Emergency Valve

The emergency valve is a design from Infinity Aerospace. The valve is usually left in its sealed position. In the event of an electrical failure causing the hydraulic pump to be inoperative, the pilot screws in the tap on the end of the valve. This punctures the end of the sealed CO2 cartridge and sends CO2 into the system, at a pressure of 850 p.s.i. in a direction corresponding to the curved arrow direction. The second arrow indicated that a path through the valve is also made available and this allows the fluid, from the main gear cylinder, to return to the reservoir.

Standard Configuration for the Infinity Gear

The standard hydraulic circuit offered by Infinity Aerospace is indicated to the right. In this configuration there should be no need for any DPCCV's unless the valves internal to the pump are not adequate.

In the retract mode hydraulic pressure is initially directed to the strut compression cylinders to compress the strut. The strut cylinder is backed by high pressure air used for the oleo suspension. This is achieved by activating SV1 at the same time as operating the hydraulic pump in the 'UP' direction. There is no need for any hydraulic return in this operation.

Once the strut is compressed SV1 is de-energized and the hydraulic pressure is diverted to the main gear shoulder brace. This action causes the gear leg to retract. Hydraulic fluid on the back side of the shoulder brace cylinder is directed back to the reservoir in without impedance.

To lower the gear the flow direction from the hydraulic pump is reversed and the sequencing process is also reversed however, if SV1 is energized before the gear leg (shoulder brace cylinder) has reached the full travel fluid may be trapped behind the piston of the shoulder brace cylinder and the gear leg may not be fully deployed. Infinity Aerospace overcome this using an electronic controller incorporating some timing circuits and a sensor in the shoulder brace.

Sine I was needing to modify the controller, or indeed dispense with the controller so that I could operate all of my hydraulic system from a single controller I sought to find an alternative method that would activate using the available hydraulic pressure. I included a check valve CV1 which performs this function.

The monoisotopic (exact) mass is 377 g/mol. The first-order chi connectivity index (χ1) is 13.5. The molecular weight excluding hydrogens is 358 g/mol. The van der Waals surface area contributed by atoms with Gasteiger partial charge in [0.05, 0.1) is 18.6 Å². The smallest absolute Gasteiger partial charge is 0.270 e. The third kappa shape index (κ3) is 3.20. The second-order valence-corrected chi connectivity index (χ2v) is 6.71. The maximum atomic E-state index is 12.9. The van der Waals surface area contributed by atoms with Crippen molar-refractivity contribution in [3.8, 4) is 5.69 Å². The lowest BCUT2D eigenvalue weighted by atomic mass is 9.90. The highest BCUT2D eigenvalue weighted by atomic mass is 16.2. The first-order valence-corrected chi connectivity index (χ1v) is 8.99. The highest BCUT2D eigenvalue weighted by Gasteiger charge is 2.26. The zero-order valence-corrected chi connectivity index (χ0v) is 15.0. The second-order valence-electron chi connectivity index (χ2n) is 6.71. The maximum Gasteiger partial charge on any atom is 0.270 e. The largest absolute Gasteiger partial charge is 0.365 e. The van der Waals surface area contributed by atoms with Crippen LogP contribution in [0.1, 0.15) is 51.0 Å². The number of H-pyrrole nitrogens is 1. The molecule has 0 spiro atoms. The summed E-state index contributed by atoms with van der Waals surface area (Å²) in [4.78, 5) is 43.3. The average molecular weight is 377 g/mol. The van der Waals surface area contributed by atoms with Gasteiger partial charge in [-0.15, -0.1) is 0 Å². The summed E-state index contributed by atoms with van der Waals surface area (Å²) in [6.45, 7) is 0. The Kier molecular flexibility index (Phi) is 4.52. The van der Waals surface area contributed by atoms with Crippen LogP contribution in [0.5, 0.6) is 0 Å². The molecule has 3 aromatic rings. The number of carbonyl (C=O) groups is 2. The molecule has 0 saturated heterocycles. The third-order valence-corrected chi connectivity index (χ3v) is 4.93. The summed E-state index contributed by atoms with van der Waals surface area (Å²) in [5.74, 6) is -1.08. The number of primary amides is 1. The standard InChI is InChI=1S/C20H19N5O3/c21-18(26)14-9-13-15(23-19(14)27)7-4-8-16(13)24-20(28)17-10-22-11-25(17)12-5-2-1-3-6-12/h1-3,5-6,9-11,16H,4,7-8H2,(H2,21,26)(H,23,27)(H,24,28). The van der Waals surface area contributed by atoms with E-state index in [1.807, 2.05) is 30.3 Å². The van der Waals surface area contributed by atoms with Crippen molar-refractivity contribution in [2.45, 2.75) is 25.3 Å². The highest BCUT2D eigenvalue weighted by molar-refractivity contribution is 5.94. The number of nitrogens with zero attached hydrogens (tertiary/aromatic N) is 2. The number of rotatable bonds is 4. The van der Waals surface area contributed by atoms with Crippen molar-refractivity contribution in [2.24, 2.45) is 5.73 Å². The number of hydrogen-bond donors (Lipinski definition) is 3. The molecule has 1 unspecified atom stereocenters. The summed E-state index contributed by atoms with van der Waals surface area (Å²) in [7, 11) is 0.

In operation during the 'UP' cycle the valve does nothing. The SV1 is activated and the Oleo strut is compressed with a pressure of approximately 1000 p.s.i., SV1 is then de-energized and the pump provided hydraulic pressure to the shoulder brace cylinder. The cylinder requires approximately 450 p.s.i. to raise the gear so check valve CV1 remains closed throughout this operation. (note: the internal leakage of  SV1 will eventually cause the shoulder brace to under the same pressure as the Oleo strut.).

On the 'DOWN' cycle the SV1 is inactive and hydraulic pump reverses pumping fluid to the rod side of the shoulder brace cylinder whilst recovering fluid from the piston side of the same cylinder. The gear leg comes down under these conditions and the micro-switch on the shoulder brace changes state and activates SV1. The hydraulic pump continues to try to pump fluid to the rod side of the shoulder brace cylinder whilst recovering fluid from the Oleo strut as it un-compresses. The high pressure of the Oleo strut forces fluid to return to the reservoir (the pump tries to suck the fluid from the Oleo strut). Now if the shoulder brace micro-switch is incorrectly set, and SV1 is activated early, the fluid trapped behind the piston of the shoulder brace, is expelled through the check valve CV1 thus preventing the premature activation of SV1 causing incomplete operation of the shoulder brace. The benefit of this solution is that it is solves a hydraulic problem using the hydraulic pressure that is causing it.

Full System Schematic

The full hydraulic system for operating all threes systems is depicted below. I have created a hydraulic buss by connecting SV2, SV3 & SV4 in parallel combined with their respective DPCCV's. Notice that I have pressure gauges showing 'UP' & "DOWN' pressures for both the Main gear and the Nose gear. I did not feel that it was necessary to incorporate pressure gages for the speed brake and the pressures for this function are minimal.

 

 

Last Updated:   

Sunday September 10, 2006